Yugoslavia and the Non-Aligned Movement

First Summit of the Non-Aligned Movement, Belgrade

Socialist Federal Republic of Yugoslavia was one of the founding members of the Non-Aligned Movement. Belgrade, capital of Yugoslavia was the host of the First Summit of the Non-Aligned Movement in early September 1961. City hosted the Ninth Summit as well in September of 1989.

Non-alignment and active participation in the movement was the corner-stone of the Cold War period foreign policy and ideology of the Yugoslav federation.[1] The end of the Cold War and subsequent breakup of Yugoslavia, one of the founding and core members, seemed to bring into question the very existence of the Movement which was preserved only by politically pragmatic chairmanship of Indonesia.[2]



Tito's meeting with Kekkonen, president of neutral Finland

After the 1948 Tito–Stalin split Yugoslavia found itself isolated from the rest of the Eastern Bloc countries and in need to redefine its foreign policy which was following Stalinist principles in the 1945-1948 period. The country initially oriented itself towards the Western Bloc and signed the 1953 Balkan Pact with NATO member states of Kingdom of Greece and Turkey. After the death of Stalin, Yugoslav relations with the USSR improved with the country's verbal support for the Soviet intervention in Hungary (contrary to the 1968 one in Czechoslovakia). As the country still wanted to preserve its newly gained independence it developed relations with European neutral countries such as Finland. Yet in order to avoid isolation in deeply divided Europe, Yugoslavia looked for new allies among former colonies and mandate territories.[3] Yugoslavia supported Egypt during the Suez Crisis, a country which became one of the founding members of the Non-aligned movement. Yugoslavia developed its relations with India, another founding member, from the time of their concurrent mandate at the UN Security Council from the end of 1949 onward.[4] On 22 December 1954 meeting in New Delhi Indian Prime Minister Jawaharlal Nehru and President of Yugoslavia Josip Broz Tito signed a joint statement stipulating that "the policy of non-alignment adopted and pursued by their respective countries is not ‘neutrality’ or ‘neutralism’ and therefore passivity, as sometimes alleged, but is a positive, active and constructive policy seeking to lead to collective peace".[4]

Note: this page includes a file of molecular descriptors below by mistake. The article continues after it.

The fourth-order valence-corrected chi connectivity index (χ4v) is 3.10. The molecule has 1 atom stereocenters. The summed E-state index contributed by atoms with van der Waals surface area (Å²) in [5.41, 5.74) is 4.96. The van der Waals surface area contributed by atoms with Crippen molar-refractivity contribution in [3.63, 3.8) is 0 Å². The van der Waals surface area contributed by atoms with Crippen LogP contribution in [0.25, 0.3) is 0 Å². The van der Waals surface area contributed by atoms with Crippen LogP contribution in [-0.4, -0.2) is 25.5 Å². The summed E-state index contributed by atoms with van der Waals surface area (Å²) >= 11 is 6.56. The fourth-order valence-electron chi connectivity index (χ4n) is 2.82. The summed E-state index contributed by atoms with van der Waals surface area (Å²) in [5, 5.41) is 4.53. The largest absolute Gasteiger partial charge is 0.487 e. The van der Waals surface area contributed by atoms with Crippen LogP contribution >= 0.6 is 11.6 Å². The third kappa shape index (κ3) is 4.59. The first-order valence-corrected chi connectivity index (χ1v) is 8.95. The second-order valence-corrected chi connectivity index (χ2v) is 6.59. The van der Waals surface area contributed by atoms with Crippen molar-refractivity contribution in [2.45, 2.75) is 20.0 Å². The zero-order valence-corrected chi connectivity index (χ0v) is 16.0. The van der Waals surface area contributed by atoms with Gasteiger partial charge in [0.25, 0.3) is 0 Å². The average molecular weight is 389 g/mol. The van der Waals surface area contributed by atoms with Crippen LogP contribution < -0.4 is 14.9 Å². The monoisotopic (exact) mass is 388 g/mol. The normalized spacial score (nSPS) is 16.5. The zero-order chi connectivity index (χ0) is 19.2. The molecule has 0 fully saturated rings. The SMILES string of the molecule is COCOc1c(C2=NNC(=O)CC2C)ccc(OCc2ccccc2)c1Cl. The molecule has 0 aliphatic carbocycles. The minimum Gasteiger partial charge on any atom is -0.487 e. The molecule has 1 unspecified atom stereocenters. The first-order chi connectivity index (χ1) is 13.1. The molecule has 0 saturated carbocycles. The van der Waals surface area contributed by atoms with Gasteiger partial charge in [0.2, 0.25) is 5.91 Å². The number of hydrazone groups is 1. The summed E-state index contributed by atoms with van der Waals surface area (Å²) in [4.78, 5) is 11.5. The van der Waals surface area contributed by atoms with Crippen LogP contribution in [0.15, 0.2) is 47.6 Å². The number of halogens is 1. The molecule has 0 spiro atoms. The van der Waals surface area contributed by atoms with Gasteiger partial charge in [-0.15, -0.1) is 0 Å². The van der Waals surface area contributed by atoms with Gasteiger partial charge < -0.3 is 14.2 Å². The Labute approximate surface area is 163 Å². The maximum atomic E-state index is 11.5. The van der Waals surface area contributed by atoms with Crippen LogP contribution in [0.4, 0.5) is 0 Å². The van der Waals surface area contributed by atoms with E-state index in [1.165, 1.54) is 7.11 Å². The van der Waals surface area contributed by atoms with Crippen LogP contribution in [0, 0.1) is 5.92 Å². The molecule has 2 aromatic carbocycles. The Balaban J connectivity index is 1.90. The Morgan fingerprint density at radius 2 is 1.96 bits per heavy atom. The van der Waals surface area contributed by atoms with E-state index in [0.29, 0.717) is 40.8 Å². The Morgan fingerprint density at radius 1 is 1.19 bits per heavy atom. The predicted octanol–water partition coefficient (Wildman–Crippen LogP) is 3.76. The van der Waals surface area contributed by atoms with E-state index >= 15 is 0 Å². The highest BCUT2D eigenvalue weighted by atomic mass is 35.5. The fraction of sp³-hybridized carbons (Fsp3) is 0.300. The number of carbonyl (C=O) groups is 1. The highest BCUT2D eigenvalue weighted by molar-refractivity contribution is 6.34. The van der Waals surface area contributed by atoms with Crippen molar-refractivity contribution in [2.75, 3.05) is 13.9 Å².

Movement's Core Members

Yugoslavia was the proponent of the equidistance towards both blocs during the Cold War and implicitly questioned non-alignment of some of the movement's members. Belgrade feared that close Soviet ally Cuba, together with other self-described progressive members such as Vietnam, South Yemen, Ethiopia and Angola are trying to link the movement to Eastern Bloc on the basis of Lenin's thesis of the natural identity of interest between Soviet socialism and colonial people of Africa and Asia independence struggle.[5] In late 1970' it was the time for Latin America to host the Conference for the first time after it was already organized once in Europe, once in Asia and three times in Africa.[5] Peru is said to be the first tentative choice for the meeting but this idea was canceled after the overthrow of the president Velasco Alvarado.[5] Yugoslavia, together with India, proposed large number of amendments in an successful effort to change what they saw as unacceptably one-sided pro-Soviet draft of the final declaration of the Havana Conference.[5] Cuba, Iran and Iraq, all of which were perceived to belong to the more radical wing of the movement, were absent from the 1989 Belgrade Conference which led to adoption of more equidistant final document.[2]

European and Mediterranean Element of the Non-Alignment

25 delegations participated at the First Non-Aligned Summit in Belgrade which included Yugoslavia, Cyprus, Algeria, United Arab Republic, Lebanon, Morocco and Tunisia from Europe or Mediterranean region.

Yugoslavia cooperated with other non-aligned and with neutral countries in Europe within the Conference on Security and Co-operation in Europe (CSCE) in trying to preserve results of the Helsinki Accords.[1] In this framework Yugoslavia cooperated with Austria and Finland on mediation between blocs, organized second CSCE summit in 1977 in Belgrade and proposed drafts on national minorities protection which are still valid and integral part of OSCE provisions on minority rights.[3] Yugoslav foreign minister Miloš Minić stated that "Yugoslavia is a European, Mediterranean, non-aligned and developing country".[6] During his international trips to other non-aligned countries president Tito underlined the need for the Mediterranean to become a zone of peace.[7]

See also


  1. ^ a b Martinović, S. (1983). "Foreign Policy of Yugoslavia". Pakistan Horizon. 36 (1): 28–31. JSTOR 41394717.
  2. ^ a b Schiavone, Giuseppe (2008). International Organizations: A dictionary and directory (Seventh ed.). Palgrave Macmillan. p. 250. ISBN 978-0-230-57322-2.
  3. ^ a b Trültzsch, Arno. "An Almost Forgotten Legacy: Non-Aligned Yugoslavia in the United Nations and in the Making of Contemporary International Law".
  4. ^ a b Mišković, Nataša (2009). "The Pre-history of the Non-Aligned Movement: India's First Contacts with the Communist Yugoslavia, 1948–50". India Quarterly. 65 (2): 185–200. doi:10.1177/097492840906500206.
  5. ^ a b c d Cviic, K. F. (1979). "Note of the Month". The World Today. 35 (10): 387–390. JSTOR 40395078.
  6. ^ Singleton, F. B. (1980). "Yugoslavia without Tito". The World Today. 36 (6): 204–208. JSTOR 40395190.
  7. ^ Hasan, Sabiha (1981). "Yugoslavia's Foreign Policy Under Tito (1945-1980) - II". Pakistan Horizon. 34 (4): 62–103. JSTOR 41394138.

Further reading

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